||The oil of catechumens is the ointment of those preparing
for baptism. It wards off what is evil. It brings wisdom and strength.
Think of it as Catholic bug spray, religious suntan lotion, or spiritual
Every year the bishop of your diocese blesses the oil of catechumens
during the Mass of Chrism at the cathedral. This Mass takes place shortly
before Easter because of an ancient tradition in the church. As far back
as the third century bishops used blessed oil to anoint those who had prepared
for baptism. Eventually he blessed the oil a few days in advance so that
representatives from each parish could transport it from the cathedral
home. Customarily, the bishop blessed all the oils needed for the liturgy
on Holy Thursday morning, the last possible occasion to celebrate Mass
before the Easter Triduum began.
Since Vatican II, a bishop may celebrate the Mass of Chrism earlier
to avoid overcrowding Holy Thursday. Although he usually blesses enough
oil of catechumens for use in the diocese throughout the year, if you run
out, your priest may bless a new batch. The oil of catechumens is traditionally
an olive oil, but any vegetable oil may be used.
We most frequently use of the oil of catechumens during the baptism
of infants. Near the beginning of the rite, we pray an "exorcism" for the
children, a prayer that they be freed from original sin. Babies are then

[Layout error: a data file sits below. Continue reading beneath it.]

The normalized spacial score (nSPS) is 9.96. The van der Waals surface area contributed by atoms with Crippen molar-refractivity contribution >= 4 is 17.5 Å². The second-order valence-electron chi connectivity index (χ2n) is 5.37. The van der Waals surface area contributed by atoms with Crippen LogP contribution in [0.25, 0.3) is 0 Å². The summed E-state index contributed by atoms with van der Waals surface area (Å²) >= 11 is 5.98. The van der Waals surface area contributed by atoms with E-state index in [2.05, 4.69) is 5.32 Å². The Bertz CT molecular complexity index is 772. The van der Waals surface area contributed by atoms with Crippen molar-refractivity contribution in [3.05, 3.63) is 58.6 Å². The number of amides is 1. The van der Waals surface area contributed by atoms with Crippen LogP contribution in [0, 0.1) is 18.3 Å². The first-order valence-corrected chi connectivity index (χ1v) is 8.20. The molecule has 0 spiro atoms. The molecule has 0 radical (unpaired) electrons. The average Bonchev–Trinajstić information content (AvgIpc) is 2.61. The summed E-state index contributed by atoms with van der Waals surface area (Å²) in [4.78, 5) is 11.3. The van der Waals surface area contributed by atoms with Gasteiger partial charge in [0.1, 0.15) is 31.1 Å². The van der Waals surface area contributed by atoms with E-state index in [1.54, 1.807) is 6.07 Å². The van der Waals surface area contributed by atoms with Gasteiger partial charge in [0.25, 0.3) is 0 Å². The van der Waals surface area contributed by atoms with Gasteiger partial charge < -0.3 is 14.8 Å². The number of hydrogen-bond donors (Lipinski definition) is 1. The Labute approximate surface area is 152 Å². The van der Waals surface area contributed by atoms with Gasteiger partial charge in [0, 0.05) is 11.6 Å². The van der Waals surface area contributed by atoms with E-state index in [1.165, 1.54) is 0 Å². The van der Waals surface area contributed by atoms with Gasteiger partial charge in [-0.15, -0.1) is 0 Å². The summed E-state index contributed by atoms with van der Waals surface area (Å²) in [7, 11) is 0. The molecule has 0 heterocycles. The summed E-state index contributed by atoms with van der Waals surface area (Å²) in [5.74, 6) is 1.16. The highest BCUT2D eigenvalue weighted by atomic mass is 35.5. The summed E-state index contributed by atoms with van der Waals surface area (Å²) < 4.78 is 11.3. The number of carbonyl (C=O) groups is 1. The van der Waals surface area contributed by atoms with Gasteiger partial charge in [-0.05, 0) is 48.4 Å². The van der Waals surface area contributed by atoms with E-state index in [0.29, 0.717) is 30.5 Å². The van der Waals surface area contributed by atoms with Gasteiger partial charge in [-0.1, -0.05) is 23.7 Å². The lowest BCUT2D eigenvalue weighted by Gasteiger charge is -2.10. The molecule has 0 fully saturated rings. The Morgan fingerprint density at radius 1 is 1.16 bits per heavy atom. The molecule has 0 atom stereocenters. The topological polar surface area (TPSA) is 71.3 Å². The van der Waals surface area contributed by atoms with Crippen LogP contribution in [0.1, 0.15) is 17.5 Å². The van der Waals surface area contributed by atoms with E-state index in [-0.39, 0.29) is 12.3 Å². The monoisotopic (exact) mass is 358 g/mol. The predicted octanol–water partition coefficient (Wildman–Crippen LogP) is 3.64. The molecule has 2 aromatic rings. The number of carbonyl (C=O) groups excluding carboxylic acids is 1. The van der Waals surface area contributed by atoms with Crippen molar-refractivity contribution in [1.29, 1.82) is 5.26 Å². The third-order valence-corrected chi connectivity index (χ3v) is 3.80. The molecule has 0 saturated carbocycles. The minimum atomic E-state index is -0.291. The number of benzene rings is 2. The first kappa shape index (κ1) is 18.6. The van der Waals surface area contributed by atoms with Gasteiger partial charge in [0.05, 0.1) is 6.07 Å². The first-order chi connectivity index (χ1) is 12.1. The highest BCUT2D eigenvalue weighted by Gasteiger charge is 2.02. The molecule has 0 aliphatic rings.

anointed on the chest with the oil of catechumens. However, the full meaning
of the oil comes to light when those being anointed are adults preparing
for baptism. In this case, all the prayers make more sense: We pray that
the catechumens will have strength and wisdom to understand the Gospel
and to accept the challenge of Christian living. This anointing leads them
toward baptism. Even though infants will not progress in strength and wisdom
in the few minutes separating this anointing from their baptism, we still
borrow this element from the adult rite.
Only a priest or deacon uses this oil; if someone is baptized by a lay
person for any reason, the anointing is omitted.
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Turner, pastor of St. Munchin Parish in Cameron, MO, holds a doctorate
in sacramental theology from Sant' Anselmo University in Rome.